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Bones by K. J. Dahlen
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Max squatted near the opening in the rocky outcrop and took off his sunglasses. He was hot and tired and had just about given up finding this place. He wasn’t eager to go inside since the inside of the opening was dark and uninviting. But Max knew he had to go in there. The small hole in the side of the cliff was barely big enough for a child to scramble into let alone a full size man, but he knew he didn’t have a choice. God, I hate small places, he thought as he crawled inside. The hole was small and cramped and Max had to bend over to get through. I really hate small places, he emphasized as he struggled to get through the cramped opening. The hole in the cliff had been harder to find than he expected. The directions given to him by two young boys hadn’t been all that clear.
The boys said the opening was straight up from the dam below and a little left of the big oak tree. What they failed to tell him was which big oak tree. The whole hill was littered with oak trees right up to the base of the cliff.
It had taken him the better part of an hour to find the opening. There had been a lot of hillside to search. The boys had told him they left an old t-shirt to mark the opening, but Max hadn’t found the t-shirt. Some small animal or the wind must have carried it away. He hoped he had the right entrance this time.
He’d found a couple of other openings in the rock face that had led him nowhere. This opening appeared to be the one the boys had described. According to the boys, this small cave led to a cavern with the treasure. Max hoped it led somewhere.
His hands and face were scratched up from pushing brambles and brush out of his way. The thought had also occurred to him that the seldom visited, rocky part of the side of a cliff just a little ways north of the town Max was sheriff of, might be just the spot to run into a snoozing wolf or worse yet a rattlesnake. He heard something scramble out of his way a couple of times, but he hadn’t heard the symbolic rattle of the snake so whatever remained hidden from his sight wasn’t a snake. He’d tried to make enough noise to ward off unexpected company and hoped he hadn’t sounded like a complete idiot in the process. If anyone had spotted him, they would have thought he was drunk in the middle of the morning and that would never do for a sheriff.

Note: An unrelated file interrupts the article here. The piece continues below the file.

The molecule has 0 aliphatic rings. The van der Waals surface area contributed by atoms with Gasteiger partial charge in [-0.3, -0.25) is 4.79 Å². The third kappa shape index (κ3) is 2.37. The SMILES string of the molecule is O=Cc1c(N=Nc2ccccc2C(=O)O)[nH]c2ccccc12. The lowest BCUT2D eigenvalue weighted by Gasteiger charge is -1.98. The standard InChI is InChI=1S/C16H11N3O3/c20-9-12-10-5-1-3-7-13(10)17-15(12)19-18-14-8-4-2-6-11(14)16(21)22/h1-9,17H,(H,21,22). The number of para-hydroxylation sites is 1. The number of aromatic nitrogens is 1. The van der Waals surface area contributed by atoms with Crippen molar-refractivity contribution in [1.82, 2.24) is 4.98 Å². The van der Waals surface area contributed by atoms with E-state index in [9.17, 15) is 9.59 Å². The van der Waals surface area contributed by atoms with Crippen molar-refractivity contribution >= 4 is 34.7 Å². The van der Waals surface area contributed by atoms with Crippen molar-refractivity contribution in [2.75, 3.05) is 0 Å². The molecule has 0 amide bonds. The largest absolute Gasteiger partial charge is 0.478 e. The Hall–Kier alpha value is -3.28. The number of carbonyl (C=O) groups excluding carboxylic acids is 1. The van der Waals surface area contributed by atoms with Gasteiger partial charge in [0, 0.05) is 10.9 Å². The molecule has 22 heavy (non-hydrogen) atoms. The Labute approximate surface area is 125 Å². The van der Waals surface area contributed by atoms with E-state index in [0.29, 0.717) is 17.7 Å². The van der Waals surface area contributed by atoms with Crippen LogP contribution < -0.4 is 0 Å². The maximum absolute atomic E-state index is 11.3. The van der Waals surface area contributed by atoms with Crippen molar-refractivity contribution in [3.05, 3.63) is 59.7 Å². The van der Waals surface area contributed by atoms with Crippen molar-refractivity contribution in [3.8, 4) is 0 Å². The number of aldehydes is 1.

The flashlight he held in his hand did little to penetrate the utter darkness that surrounded him. The cave walls and floor were slimy with what Max didn’t even want to hazard a guess and it smelled even worse. It smelled like something crawled in this narrow opening and died. The boys who found the cave might think this little venture was "neat", but Max didn’t. He’d lost his sense of adventure for little games like this a long time ago. He couldn’t believe he was here now.
The boys had been in this cave a couple of days before and had found what they thought was an Indian burial place. They had been reluctant at first to tell anyone of their find but eventually told their dads. As a result, Richard Crabtree had brought his son, Timmy, to see him. Max could tell that Timmy hadn’t wanted to tell anyone about his secret place and Max hadn’t been all that interested in the boy’s tale. Most of it was just the imagination of a ten year old. It wasn’t until Timmy mentioned the skeletons that Max became interested.
Max knew enough about the local tribes in Wisconsin to know they didn’t bury their dead above ground in forgotten caves. The boys told him that they hadn’t seen or found any other Indian artifacts and Timmy was positive someone else had robbed the cave of all its treasure. As sheriff, Max felt bound to check out their story. If there were skeletons in there, he had to find out why.
All-in-all, this is an enjoyable mystery that kept my interest from beginning to end.
Reviewer for Coffee Time Romance & More
Reviewer for Coffee Time Romance & More